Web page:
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Notre Dame Home Page The Legal Profession
The first thing we do, let's kill all the lawyers. Shakespeare, Henry VI, Part 2 (1592)

Despite the centuries-old disrepute that surrounds the practice of law, students are entering the profession in record numbers. The law offers many attractions: prestige, power, a professional lifestyle, a range of salaries from decent to excessive, and a chance, perhaps, to "change the world," if not on a large scale, at least on a small, local or individual scale. But the profession also suffers a poor public image, fewer jobs for recent graduates of law school, and a high burnout rate among those who work as lawyers. Add to this the overwhelming expense--both economic and emotional--of law school, and it is clear applying to law school is not a decision to be made lightly.Whatever your motivation for entering the profession, be well-informed. Study your motivations for entering law school, so as to avoid making a major life decision on a whim; learn as much as you can about the profession before you invest your life in it.

 

As burnout expert Deborah Arron writes, "The most appropriate reason to enroll in law school is to study and/or practice law."1 She goes on to suggest the following oft-cited justifications for choosing law school are self-evidently problematic:

I didn't have the right background for an M.B.A. or M.D.
I didn't know what else to do with my life.
I didn't like the sight of blood.
I failed all my science classes.
I figured other people would think I was trained to do or be anything.
I thought accounting would be boring.
I wanted a profession with prestige, respect and status.
I wanted intellectual challenge in my work.
I wanted to change the world.
I wanted to earn a lot of money.
I wanted to help others.
I wanted to right societal wrongs.

Many who went to law school for these reasons find themselves dissatisfied with the profession.You need to think carefully and realistically about your motivations for pursuing a law degree, especially in light of the amount of time and money involved. Arron has developed a list of traits shared by contented lawyers that may help you determine your potential satisfaction with the profession.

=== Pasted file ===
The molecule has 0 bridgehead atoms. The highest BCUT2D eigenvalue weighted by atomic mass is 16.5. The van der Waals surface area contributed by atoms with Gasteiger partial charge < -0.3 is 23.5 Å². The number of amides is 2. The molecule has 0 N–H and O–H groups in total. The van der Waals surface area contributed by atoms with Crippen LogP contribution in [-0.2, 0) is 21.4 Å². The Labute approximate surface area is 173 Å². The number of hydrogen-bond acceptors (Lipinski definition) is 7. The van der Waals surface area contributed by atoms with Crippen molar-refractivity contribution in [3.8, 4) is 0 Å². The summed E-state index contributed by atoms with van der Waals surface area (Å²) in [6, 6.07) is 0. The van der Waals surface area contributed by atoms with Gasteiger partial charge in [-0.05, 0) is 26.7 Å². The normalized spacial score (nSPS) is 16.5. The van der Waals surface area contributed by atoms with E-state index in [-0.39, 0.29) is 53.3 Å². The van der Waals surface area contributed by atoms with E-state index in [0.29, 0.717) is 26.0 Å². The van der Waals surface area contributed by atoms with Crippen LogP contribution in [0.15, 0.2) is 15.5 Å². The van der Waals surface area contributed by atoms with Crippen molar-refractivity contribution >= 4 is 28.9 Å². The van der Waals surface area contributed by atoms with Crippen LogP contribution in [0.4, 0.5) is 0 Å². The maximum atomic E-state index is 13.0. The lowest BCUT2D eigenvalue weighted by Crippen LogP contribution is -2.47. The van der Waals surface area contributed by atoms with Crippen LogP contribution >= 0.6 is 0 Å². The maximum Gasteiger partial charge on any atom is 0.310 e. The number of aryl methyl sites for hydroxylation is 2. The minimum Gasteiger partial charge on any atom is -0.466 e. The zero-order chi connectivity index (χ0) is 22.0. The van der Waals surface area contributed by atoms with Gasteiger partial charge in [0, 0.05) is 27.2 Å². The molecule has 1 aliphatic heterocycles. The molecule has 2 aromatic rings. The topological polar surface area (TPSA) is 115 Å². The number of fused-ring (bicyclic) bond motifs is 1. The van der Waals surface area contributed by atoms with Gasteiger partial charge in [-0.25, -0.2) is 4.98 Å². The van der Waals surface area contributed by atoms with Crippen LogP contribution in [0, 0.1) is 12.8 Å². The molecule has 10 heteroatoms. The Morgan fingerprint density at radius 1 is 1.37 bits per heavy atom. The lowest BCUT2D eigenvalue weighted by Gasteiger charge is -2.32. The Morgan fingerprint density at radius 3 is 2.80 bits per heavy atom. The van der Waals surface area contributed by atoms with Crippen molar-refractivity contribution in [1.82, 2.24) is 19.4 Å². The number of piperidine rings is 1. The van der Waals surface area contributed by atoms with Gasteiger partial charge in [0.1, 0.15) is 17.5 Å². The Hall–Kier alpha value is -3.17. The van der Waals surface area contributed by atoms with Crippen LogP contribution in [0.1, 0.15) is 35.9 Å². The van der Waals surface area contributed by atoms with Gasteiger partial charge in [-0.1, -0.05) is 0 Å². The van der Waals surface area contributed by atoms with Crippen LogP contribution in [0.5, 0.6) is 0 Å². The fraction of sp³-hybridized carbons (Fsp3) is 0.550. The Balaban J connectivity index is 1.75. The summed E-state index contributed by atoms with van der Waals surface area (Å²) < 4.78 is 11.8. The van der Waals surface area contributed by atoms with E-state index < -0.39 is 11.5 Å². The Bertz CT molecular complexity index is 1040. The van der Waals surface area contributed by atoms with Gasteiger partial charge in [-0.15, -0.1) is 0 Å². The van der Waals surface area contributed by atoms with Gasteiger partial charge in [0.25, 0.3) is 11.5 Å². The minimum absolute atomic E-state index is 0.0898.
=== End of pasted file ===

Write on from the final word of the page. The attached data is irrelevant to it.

Display a love of learning
Pay attention to details
Respect the rules
Possess strong analytical abilities
Achievement oriented
Competitive
Steady and stable
Patient and persistent
More realistic than idealistic
More conventional than innovative
More dispassionate than emotional
Thick-skinned

She supplements this list with a very useful Personality Preference Quiz that will begin to help you determine if the law is for you.

1. Do you like to get emotionally involved with your work?

2. Do you dislike or attempt to avoid conflict?

3. In resolving conflict, do you prefer deciding what's fair based on the circumstances of each situation?

4. Do you like to create or start projects and let others finish or maintain them?

5. Do you dislike paying attention to details?

6. Do you prefer short-term projects?

7. Do you value efficiency?

8. Do you like to do things your own way, on your own schedule, and in order of your own priorities?

9. Do you get more satisfaction being part of a team than being a solo act?

10. Do you want to change the world?

A yes answer to any of these questions ought to raise serious questions about the wisdom of using a law degree to practice law, and should push you toward a more thorough self-assessment and consideration of alternative career paths.

Those who have earned law degrees are not restricted in career choices. A Juris Doctorate can serve as a ticket of admission to careers in business, communications, politics, academia, not to mention non-practitioner jobs within the profession, including the extensive legal products and services industry.

Other ways to determine whether law school is right for you: talk to lawyers, both practicing and non-practicing; here at Notre Dame, go to the Notre Dame Law Admissions Office (Suite 2180 Eck Hall of Law) and ask to visit a law class; volunteer in a legal services program; do a legislative internship, or a legally related internship; read about law school and the legal profession in professional journals and books devoted to the subject. Many of the publications on the Suggested Reading List provide practical information for making a decision about a career in law.

 


1 Deborah Arron, What Can You Do With A Law Degree? (Seattle: Niche Press, 1994), p. 30. The following material borrowed from Arron is also from this book. While it is intended as a guide for lawyers suffering from burnout in the profession, it is a good idea for those considering the profession to read through it to avoid making the mistakes that produce lawyers unhappy with their career choice.